Global TB Programs and COVID-19 Key Considerations and Resources

COVID-19 and Global TB

Program Key Considerations and Resources

CDC’s Division of Global HIV & TB (DGHT) in partnership with national governments is fighting tuberculosis (TB) on the frontlines in more than 25 high burden countries to find, cure, and prevent TB while helping sustain country efforts. The public health platforms that CDC and partners have built, as well as the innovative approaches to TB surveillance, treatment, prevention and infection control, have improved country-level and global health care systems. These same platforms are being leveraged in the fight against COVID-19.

Preventing Missed TB Cases While Fighting COVID-19

Increased demand for health care services due to COVID-19 can challenge health facilities and health care systems. Previous global and regional health emergencies, like Severe Acute Respiratory Syndrome (SARS) and Ebola virus disease, negatively impacted TB care. These challenges often resulted in disruption of TB health care services, delayed diagnosis and treatment and increased morbidity and mortality for patients with TB.

During the current COVID-19 pandemic, it is important that TB services are prioritized as essential, and that access to care is assured and effectively maintained to avoid a negative impact on TB care and adverse patient outcomes.

Recent modeling by the STOP TB Partnership highlights the devastating effect of the COVID-19 pandemic on global TB programs, which could result in an increase of approximately 6.3 million cases and 1.4 million more TB deaths by 2025. These experiences and data underscore the importance of maintaining the continuity of TB programs to ensure resources are in place to rapidly close gaps in TB diagnosis, treatment and prevention during this pandemic.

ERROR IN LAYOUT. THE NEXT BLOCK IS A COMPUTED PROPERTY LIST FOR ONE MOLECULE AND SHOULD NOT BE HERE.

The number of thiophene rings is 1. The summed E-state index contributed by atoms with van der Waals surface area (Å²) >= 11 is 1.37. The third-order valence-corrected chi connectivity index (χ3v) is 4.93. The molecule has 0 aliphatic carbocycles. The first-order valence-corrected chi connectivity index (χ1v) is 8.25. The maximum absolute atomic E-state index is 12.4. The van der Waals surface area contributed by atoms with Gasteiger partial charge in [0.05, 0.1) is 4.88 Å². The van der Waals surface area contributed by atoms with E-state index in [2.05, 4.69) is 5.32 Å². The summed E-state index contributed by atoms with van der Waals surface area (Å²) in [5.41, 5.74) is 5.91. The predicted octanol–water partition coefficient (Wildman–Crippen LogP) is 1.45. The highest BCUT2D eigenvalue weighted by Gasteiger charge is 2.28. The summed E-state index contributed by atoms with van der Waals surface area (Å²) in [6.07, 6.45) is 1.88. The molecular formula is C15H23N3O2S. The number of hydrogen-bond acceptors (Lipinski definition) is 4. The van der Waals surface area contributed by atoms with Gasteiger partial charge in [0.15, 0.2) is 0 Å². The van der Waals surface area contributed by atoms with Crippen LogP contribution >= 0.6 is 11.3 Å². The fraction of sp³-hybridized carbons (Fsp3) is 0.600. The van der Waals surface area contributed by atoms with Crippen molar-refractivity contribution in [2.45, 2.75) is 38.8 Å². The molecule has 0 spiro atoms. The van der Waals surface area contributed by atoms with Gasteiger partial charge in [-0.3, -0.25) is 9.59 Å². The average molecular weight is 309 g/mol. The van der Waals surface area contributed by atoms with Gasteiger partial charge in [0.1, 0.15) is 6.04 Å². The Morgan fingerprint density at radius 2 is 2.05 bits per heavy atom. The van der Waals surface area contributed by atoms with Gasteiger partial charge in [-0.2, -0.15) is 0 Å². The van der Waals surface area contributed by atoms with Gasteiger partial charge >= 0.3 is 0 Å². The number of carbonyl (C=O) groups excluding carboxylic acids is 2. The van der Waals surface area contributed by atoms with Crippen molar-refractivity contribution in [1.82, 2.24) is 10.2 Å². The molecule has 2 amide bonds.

COVID-19 and TB share some common clinical features.  Exposure to both diseases can occur simultaneously and the presence of comorbidities can result in poor outcomes. A positive test result for COVID-19 does not rule out the presence of TB disease, particularly in high TB burden settings. In these settings, implementation of simultaneous testing for both diseases is recommended for persons with respiratory symptoms, as noted by the World Health Organization (WHO).

TB Diagnosis During COVID-19

Sputum specimens for treatment follow-up should be collected in a safe location with specific instructions. For instance, collection of specimens should be done outside the home in open space away from others.  Programs should be cognizant and vigilant about preventing negative impact on laboratory capacity, such as delays in performing HIV early infant diagnosis, viral load, and TB testing on the GeneXpert platform. Programs should also be encouraged to find alternative and innovative ways to ensure sputum specimens are collected for TB testing.

When testing for TB, the use of biosafety cabinets is recommended when handling sputum. However, if a cabinet is not available, the enforcement of all other requirements, such as consistent use of the N95 respirator, handwashing, use of gloves, goggles or protection shield, waterproof aprons, regular decontamination of surfaces, staff distancing in the laboratories, ventilated workplaces and safe transportation should be observed.